Rising home prices and conservative borrowing have today's homeowners sitting on a record amount of potential cash. Today's mortgage holders saw their home equity increase by...Real Estateread more
Stocks have been grinding sideways, but technical analysts say once they breakout, the move to the upside could be powerful.Market Insiderread more
Shareholders are accusing Tesla of improperly valuing the SolarCity deal, providing flawed analysis and misleading investors, among other things. Their allegations were...Technologyread more
Stocks were barely changed. American Express gained, but Netflix was a notable laggard.Marketsread more
The probe by the U.S. attorney's office of the Northern District of California is in its early stages, the Journal reported, citing people familiar with the matter.Health and Scienceread more
The fresh round of cuts is on top of an estimated 4,500 temporary layoffs GM and its suppliers handed out to employees as of Friday.Autosread more
Here are the most important things to know about Tuesday before you hit the door including earnings from Nike and likely updates on Trump's trade deals.Marketsread more
The Mac Pro is the only major Apple computer to be assembled in the United States. Most of Apple's products, including the iPhone, are assembled in China and are facing tariff...Technologyread more
Think about the last TV show you recommended to a friend, or the last one that was recommended to you. Odds are, it was from a premium service like HBO, Netflix or Amazon.Entertainmentread more
SpaceX is deep into development of its Starship rocket, with recent updates from CEO Elon Musk showing the first one under construction.Investing in Spaceread more
The new wireless earbuds, codenamed "Puget," are expected to come with an accelerometer and be able to monitor things like the distance run, calories burned, and pace of...Technologyread more
Despite reports suggesting the Saudi Arabian government was involved in the disappearance of U.S.-based journalist Jamal Khashoggi, Washington is likely to prioritize maintaining its relations with Riyadh, according to a think tank expert.
Khashoggi, a Washington Post columnist and critic of powerful Saudi Crown Prince Mohammed bin Salman, vanished two weeks ago after entering the Saudi consulate in Istanbul to retrieve documents. Saudi Arabia has so far denied any wrongdoing.
NBC News reported on Monday that Riyadh is considering a plan to say Khashoggi was killed inside the consulate, potentially pointing to rogue operatives in an interrogation gone wrong.
Nevertheless, U.S. President Donald Trump's administration is likely to continue strengthening its relationship with ally Saudi Arabia despite concerns about Riyadh's potential involvement in the journalist's disappearance, according to Emily Hawthorne, Middle East and North Africa analyst at geopolitical think tank Stratfor.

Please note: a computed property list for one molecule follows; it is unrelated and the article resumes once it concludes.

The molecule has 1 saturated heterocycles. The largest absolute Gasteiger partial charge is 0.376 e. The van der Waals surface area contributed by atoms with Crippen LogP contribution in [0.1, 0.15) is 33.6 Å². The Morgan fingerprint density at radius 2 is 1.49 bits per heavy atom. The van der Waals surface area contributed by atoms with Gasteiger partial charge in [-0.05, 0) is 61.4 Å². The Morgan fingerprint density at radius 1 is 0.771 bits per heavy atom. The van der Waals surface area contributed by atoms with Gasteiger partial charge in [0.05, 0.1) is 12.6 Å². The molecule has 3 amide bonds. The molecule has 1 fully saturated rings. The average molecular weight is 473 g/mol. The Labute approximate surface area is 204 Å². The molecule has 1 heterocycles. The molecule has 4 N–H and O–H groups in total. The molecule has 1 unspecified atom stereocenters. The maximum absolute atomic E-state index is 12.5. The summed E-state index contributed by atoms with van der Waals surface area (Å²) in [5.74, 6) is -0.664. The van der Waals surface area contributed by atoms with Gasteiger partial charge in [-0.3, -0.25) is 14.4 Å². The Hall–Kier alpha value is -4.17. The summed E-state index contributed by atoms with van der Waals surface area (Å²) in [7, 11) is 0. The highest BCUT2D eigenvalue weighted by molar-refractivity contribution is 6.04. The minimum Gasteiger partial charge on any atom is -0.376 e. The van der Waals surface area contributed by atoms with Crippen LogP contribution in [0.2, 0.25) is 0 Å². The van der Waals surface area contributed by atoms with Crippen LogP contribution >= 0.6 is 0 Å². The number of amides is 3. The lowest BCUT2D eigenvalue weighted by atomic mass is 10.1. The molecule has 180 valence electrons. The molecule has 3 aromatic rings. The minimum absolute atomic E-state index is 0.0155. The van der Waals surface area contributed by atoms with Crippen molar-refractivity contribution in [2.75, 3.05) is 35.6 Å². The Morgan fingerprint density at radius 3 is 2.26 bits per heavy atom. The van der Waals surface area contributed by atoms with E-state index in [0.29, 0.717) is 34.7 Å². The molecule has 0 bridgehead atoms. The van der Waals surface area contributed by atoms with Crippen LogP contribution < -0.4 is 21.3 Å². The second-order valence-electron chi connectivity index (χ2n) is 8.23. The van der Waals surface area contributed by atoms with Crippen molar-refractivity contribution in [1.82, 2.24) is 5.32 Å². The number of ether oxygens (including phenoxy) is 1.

"I don't think this administration is looking as hard into issues of human rights" compared to strategic alliances with partners that promise "mutual benefit," Hawthorne said, noting that the United States has many ongoing strategic concerns in the Middle East.
The Trump administration has been seen pushing aggressively to take all Iranian oil off the market, and is relying on Saudi Arabia — one of the world's largest oil producers that pumps over 10 million barrels per day — to keep its oil spigots open to curb surging crude.
U.S. Secretary of State Mike Pompeo is meeting Saudi King Salman to discuss the journalist's disappearance.
"Pompeo is not going to parrot exactly what the Saudi's say" but U.S. administration officials are likely to "hold fast to the strategic interests that they have in keeping a very strong relationship with Saudi Arabia," Hawthorne said.
Khashoggi was willing to criticize the Saudi royal family, but he was also a patriot working for the betterment of his country and its people, said Richard Schmierer, a former U.S. diplomat to Oman and chairman of the Middle East Policy Council's board.
"(Khashoggi) didn't always agree with the specific reform efforts or specific reform policies that the king is currently pursuing. But I do think he was a committed advocate for reform and he was trying to constructively contribute to the dialogue about reform," Schmierer said. "So in that sense I would say he is very much a Saudi patriot trying to help is government in his people."
"If Jamal is gone that will be a tremendous loss for the Saudi people and for all those ... that wish Saudi Arabia well," he added.
— Reuters and CNBC's Javier E. David, Tom DiChristopher, Patti Domm, and Ted kemp contributed to this report